Restaurant Review: E Bar
The former proprietor of Primo's is back in the Tex-Mex game.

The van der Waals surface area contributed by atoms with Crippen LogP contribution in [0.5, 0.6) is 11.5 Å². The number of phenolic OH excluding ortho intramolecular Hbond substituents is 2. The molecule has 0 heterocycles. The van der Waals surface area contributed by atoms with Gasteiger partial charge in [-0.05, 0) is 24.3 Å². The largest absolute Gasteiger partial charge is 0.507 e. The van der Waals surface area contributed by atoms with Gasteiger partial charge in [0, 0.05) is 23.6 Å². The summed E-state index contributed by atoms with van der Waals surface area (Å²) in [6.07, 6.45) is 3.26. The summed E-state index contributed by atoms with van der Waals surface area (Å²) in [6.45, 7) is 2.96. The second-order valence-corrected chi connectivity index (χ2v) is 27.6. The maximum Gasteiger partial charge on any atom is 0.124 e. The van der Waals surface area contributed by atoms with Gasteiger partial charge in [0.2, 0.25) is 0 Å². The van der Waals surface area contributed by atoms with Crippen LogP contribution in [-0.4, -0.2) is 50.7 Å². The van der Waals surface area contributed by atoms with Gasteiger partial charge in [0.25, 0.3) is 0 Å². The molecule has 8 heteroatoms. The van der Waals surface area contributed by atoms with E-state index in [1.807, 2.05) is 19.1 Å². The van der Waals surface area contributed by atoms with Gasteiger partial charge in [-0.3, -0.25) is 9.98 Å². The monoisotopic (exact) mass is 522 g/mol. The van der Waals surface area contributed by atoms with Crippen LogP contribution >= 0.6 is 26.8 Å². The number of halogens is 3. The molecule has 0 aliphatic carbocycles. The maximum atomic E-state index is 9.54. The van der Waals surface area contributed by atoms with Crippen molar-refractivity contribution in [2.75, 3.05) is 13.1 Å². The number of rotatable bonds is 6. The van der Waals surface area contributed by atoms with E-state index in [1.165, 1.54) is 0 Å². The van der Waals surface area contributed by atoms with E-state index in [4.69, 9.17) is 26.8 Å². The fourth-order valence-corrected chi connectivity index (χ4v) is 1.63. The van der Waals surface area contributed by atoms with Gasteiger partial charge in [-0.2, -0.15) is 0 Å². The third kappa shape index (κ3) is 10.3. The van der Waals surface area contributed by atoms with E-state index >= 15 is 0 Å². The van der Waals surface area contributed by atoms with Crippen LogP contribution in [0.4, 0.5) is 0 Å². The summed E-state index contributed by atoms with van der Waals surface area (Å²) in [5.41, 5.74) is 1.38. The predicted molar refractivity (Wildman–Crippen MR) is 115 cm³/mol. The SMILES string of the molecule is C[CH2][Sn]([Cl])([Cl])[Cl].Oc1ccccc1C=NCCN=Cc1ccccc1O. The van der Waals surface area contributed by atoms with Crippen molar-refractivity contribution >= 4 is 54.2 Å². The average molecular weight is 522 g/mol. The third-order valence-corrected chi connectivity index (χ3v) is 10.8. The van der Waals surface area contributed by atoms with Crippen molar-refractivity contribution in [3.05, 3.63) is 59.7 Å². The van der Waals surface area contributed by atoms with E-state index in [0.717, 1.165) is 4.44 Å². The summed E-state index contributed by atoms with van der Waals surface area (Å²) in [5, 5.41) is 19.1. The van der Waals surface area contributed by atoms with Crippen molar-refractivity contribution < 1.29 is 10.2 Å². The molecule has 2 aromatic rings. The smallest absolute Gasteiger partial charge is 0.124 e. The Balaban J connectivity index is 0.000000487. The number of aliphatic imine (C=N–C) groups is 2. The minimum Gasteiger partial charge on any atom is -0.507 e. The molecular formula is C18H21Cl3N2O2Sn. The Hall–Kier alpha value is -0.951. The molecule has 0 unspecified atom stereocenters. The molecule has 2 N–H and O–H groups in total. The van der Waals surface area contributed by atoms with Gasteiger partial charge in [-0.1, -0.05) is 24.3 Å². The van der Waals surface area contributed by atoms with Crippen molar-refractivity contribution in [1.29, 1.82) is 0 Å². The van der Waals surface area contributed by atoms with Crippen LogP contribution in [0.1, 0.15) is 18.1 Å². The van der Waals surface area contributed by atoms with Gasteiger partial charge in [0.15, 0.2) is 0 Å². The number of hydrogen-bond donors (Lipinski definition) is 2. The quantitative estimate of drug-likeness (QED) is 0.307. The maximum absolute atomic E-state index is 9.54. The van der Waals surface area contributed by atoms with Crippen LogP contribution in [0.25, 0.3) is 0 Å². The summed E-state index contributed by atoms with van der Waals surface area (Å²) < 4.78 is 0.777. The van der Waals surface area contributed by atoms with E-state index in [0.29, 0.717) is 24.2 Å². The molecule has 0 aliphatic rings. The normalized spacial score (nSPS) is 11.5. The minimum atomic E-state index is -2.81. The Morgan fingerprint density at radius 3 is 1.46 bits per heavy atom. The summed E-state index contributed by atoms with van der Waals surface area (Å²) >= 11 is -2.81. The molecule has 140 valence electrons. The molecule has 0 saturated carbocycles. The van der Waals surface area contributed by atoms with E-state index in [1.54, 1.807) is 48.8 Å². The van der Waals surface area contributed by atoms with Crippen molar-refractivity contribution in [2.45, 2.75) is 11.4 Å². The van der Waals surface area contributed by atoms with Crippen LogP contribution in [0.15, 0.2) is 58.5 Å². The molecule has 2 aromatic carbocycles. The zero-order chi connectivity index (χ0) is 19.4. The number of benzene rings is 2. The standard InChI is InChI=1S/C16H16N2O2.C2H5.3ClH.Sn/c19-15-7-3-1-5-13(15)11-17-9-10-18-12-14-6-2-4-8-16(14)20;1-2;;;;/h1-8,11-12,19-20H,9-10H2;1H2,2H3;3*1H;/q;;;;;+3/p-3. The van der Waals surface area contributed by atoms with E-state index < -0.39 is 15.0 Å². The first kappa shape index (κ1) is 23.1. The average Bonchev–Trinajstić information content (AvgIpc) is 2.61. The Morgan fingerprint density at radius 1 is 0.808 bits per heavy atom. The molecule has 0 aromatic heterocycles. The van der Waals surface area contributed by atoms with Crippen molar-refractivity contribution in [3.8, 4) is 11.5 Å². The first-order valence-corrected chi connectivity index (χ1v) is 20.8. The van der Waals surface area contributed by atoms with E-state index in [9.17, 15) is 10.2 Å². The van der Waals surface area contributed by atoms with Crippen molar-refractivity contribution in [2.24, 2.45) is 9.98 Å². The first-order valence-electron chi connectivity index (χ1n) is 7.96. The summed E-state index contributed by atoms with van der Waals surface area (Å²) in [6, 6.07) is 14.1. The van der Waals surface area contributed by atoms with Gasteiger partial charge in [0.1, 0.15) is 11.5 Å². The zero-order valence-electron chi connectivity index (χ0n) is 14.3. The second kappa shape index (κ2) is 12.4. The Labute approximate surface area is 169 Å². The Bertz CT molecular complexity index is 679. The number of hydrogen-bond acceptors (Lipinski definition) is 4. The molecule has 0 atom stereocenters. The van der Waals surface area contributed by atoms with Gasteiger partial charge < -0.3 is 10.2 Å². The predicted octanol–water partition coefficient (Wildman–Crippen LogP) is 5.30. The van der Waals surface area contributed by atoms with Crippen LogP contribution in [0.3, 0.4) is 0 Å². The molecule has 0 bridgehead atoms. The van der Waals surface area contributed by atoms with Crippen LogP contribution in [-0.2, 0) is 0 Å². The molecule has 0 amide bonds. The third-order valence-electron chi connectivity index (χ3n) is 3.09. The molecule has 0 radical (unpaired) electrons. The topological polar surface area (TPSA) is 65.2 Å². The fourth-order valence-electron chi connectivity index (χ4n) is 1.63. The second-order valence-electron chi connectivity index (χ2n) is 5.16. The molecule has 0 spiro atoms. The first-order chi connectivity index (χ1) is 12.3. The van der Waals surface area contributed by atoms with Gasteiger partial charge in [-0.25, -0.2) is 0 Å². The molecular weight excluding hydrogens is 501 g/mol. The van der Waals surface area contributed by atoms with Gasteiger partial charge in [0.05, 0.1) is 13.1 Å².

Eddie Cervantes has seen and served a lot of Tex-Mex. For 22 years, he ruled over Primo’s, the popular and always-packed restaurant on McKinney Avenue. It was the favorite late-night hangout for Dallas chefs. Dean Fearing was a regular. Cervantes sold Primo’s in 2008 and worked a year at Hully & Mo before he took a couple of years to get back in the Tex-Mex business. His modest restaurant, located on Haskell near Munger, seats 42 inside and 44 on the dog-friendly patio. White walls are covered with flat-screen TVs and neon beer signs. The patio faces the parking lot and could use some potted plants, but maybe Cervantes is waiting for better weather. The long wooden bar is always full. Former Primo’s bartender Jorge Parra spends most of his time shaking margaritas—strong margaritas. The menu is long and full of the usual nachos, tacos, and enchiladas, but the kitchen also turns out a decent carne guisada, slow-cooked sirloin in rich Mexican gravy. The meat in the pulled pork tacos was dry and stringy, but the carne picosa de pollo—sautéed chicken with fresh jalapeños, tomato, and onions, a side of delicate Spanish rice, and a bowl of ham-studded bean soup—hit the spot on a chilly Dallas night.
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